Lakewood Briefs – December 6, 2020

Lakewood COVID Cases Continue to Trend Upwards

COVID cases in Lakewood continued to trend upwards amid a sharp spike in the state and surrounding areas.

Last week saw a total of 276 reported cases in the town, up from the week before that which totaled 216. Lakewood cases spiked sharply roughly two months ago, the surge was brought under control and since then, weekly reported case numbers had been in the mid-100s.

Statewide positive tests reached a level of over 6,000 per day. Still the level of hospitalizations is significantly lower than during the initial outbreak last spring. As of the end of last week, there were 3,241 COVID patients hospitalized statewide, with over 600 in the ICU. In March, the state saw over 8,000 hospitalized COVID patients at the peak.

“The numbers speak for themselves,” Governor Phil Murphy said in a statement. “Mask up. Social distance. Wash your hands. Avoid gatherings.

Freeholders Honor 79th Pearl Harbor Day

The Board of Chosen Freeholders of Ocean County paid tribute to the 79th anniversary of the Japanese attack on the US Naval base at Pearl Harbor.

News of the surprise attack on December 7, 1941, which drew the United States into the Second World War was a millstone for the generation, immortalized with President Franklin Roosevelt’s epitaph that it was a “day that will live in infamy.”

“It’s important that the younger generations especially remember the importance of December 7, 1941,” said Freeholder Director Joseph H. Vicari, whose father served in World War Two. “Pearl Harbor was our fathers’ and our grandfathers’ 9-11.”

The attack killed 2,400 Americans and damaged 23 ships, three of which were permanently put out of commission.

Only three years ago, the remains of Lakewood resident, Earl R. Melton, who was killed aboard the USS Oklahoma were identified and brought to burial at Arlington National Cemetery.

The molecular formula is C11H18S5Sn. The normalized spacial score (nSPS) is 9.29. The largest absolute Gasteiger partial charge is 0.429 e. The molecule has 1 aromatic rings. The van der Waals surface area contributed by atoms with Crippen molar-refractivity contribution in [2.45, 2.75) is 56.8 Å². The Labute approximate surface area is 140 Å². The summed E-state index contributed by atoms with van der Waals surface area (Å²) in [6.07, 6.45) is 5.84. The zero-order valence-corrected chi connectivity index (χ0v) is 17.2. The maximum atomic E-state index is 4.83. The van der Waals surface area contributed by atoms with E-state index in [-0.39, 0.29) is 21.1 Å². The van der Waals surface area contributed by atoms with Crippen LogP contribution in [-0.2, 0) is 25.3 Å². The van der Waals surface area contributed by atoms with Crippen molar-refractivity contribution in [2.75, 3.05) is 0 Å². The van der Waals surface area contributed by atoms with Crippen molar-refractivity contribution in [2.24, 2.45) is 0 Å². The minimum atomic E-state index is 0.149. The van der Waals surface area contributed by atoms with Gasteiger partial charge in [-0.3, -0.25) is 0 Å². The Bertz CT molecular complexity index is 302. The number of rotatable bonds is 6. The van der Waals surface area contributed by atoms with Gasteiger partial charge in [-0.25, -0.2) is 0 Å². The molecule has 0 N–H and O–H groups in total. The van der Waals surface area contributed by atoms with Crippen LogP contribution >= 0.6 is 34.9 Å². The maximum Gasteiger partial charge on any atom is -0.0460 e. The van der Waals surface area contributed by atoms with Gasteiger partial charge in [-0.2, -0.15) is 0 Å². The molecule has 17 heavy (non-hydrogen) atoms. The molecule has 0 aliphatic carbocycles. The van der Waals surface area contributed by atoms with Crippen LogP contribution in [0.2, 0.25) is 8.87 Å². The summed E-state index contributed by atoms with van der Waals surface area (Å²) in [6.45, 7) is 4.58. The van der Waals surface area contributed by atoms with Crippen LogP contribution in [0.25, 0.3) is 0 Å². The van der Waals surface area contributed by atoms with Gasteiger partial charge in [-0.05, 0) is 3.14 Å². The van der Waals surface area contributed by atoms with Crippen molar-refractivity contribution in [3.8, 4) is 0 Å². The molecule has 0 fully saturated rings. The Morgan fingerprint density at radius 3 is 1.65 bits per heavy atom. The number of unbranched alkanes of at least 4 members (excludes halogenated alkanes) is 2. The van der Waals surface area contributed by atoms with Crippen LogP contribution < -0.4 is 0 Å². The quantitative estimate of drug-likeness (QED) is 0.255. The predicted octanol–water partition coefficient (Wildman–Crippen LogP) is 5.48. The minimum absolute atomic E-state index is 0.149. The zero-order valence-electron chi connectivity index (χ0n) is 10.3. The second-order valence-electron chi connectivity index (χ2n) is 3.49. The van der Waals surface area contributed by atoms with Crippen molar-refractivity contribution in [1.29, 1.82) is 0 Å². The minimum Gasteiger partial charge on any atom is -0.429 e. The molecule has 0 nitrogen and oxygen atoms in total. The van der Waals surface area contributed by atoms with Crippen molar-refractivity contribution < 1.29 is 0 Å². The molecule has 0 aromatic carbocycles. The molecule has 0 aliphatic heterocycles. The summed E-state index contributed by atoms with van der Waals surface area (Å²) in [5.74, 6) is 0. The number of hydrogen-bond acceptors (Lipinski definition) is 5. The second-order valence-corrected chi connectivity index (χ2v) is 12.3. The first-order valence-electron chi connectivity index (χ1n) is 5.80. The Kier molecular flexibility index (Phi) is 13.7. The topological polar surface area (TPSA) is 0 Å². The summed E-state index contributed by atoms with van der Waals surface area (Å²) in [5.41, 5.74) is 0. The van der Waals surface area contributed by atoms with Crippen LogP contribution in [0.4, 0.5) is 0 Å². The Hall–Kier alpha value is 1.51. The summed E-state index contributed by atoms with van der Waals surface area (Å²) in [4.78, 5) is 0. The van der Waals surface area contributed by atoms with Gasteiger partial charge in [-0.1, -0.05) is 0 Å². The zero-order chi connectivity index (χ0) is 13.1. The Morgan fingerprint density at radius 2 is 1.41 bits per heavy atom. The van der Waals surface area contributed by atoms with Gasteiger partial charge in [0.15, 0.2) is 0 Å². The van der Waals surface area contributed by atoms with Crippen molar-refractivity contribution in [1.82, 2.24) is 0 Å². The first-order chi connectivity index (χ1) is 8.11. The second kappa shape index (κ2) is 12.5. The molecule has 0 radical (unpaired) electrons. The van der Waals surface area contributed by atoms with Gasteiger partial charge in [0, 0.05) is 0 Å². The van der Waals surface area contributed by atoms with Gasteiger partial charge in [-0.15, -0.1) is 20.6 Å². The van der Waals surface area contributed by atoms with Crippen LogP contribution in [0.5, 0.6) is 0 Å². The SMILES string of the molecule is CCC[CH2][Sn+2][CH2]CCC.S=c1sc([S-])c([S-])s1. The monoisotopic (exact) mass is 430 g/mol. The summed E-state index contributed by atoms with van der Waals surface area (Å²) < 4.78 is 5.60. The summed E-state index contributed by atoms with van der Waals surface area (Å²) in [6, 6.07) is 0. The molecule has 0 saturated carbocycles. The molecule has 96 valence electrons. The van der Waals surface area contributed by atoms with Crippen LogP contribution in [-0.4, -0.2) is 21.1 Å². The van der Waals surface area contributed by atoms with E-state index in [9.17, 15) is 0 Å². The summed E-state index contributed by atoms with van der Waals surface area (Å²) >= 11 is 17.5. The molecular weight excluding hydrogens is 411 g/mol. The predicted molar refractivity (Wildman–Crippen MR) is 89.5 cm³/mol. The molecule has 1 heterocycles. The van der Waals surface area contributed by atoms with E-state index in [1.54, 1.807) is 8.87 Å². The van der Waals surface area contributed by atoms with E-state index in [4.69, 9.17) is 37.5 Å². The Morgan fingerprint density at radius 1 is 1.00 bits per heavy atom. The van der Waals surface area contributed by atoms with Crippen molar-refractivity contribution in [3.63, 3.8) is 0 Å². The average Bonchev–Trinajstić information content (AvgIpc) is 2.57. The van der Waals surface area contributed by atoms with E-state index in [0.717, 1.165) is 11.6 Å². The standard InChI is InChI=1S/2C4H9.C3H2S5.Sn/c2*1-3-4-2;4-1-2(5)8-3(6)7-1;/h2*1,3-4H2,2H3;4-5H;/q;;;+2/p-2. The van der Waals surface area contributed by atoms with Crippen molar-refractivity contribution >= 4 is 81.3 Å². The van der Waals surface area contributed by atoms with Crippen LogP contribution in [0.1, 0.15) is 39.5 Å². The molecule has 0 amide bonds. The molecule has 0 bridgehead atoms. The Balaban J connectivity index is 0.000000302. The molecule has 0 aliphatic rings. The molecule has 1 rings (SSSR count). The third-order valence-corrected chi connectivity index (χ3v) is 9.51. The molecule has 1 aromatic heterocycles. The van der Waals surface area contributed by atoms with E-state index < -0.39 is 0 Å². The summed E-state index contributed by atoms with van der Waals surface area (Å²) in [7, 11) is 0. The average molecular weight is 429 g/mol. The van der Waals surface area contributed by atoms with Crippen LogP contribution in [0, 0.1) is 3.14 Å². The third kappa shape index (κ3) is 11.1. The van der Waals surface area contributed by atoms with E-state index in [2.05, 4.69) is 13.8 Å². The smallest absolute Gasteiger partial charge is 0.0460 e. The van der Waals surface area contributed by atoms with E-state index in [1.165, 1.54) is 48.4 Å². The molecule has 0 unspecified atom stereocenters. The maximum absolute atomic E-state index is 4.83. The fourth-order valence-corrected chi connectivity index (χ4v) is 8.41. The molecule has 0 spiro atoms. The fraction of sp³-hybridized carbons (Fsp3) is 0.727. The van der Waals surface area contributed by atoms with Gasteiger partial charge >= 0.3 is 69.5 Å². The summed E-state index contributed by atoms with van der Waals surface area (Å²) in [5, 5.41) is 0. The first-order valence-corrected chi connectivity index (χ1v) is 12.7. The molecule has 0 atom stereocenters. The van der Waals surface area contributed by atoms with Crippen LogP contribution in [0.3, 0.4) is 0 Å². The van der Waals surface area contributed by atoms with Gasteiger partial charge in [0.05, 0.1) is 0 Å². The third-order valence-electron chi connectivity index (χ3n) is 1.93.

“Let us remember all of the brave men and women who fought against tyranny around the globe,” said Freeholder Gerry P. Little, whose father was also a World War Two veteran. “They truly are the Greatest Generation.”

Rep. Chris Smith co-Authors Op-Ed on Internet Anti-Semitism

Congressman Chris Smith (R-NJ) together with his partners on an international committee of elected officials to address issues of on-line anti-Semitism penned an op-ed column to spell out the group’s goals.

“Anti-Semitism has survived millennia because it constantly adapts. We must rise to today’s challenge of fighting this hatred in its latest form. By bringing together parliamentarians representing different countries and political beliefs, we are forming a united front and a global commitment to combating this deeply serious issue,” said the op-ed.

Also severing as part of the American delegation are Democratic Congress members Ted Deutch and Debbie Wasserman Schultz. The committee also has members from multiple political parties of the Israeli, Canadian, Australian, and British parliaments.

The committee holds regular virtual hearings with experts on technology and bias-tinged speech. They plan to engage social media companies to raise awareness of their obligations in controlling messages that could fuel anti-Semitism.

“The hate that we see online isn’t just harmless chatter relegated to dark corners of the internet — it often spills onto the streets, and dangerous propaganda can quickly transcend the geographic borders of any of our countries,” said the op-ed. “Combating this global hatred, therefore, requires a global solution.”

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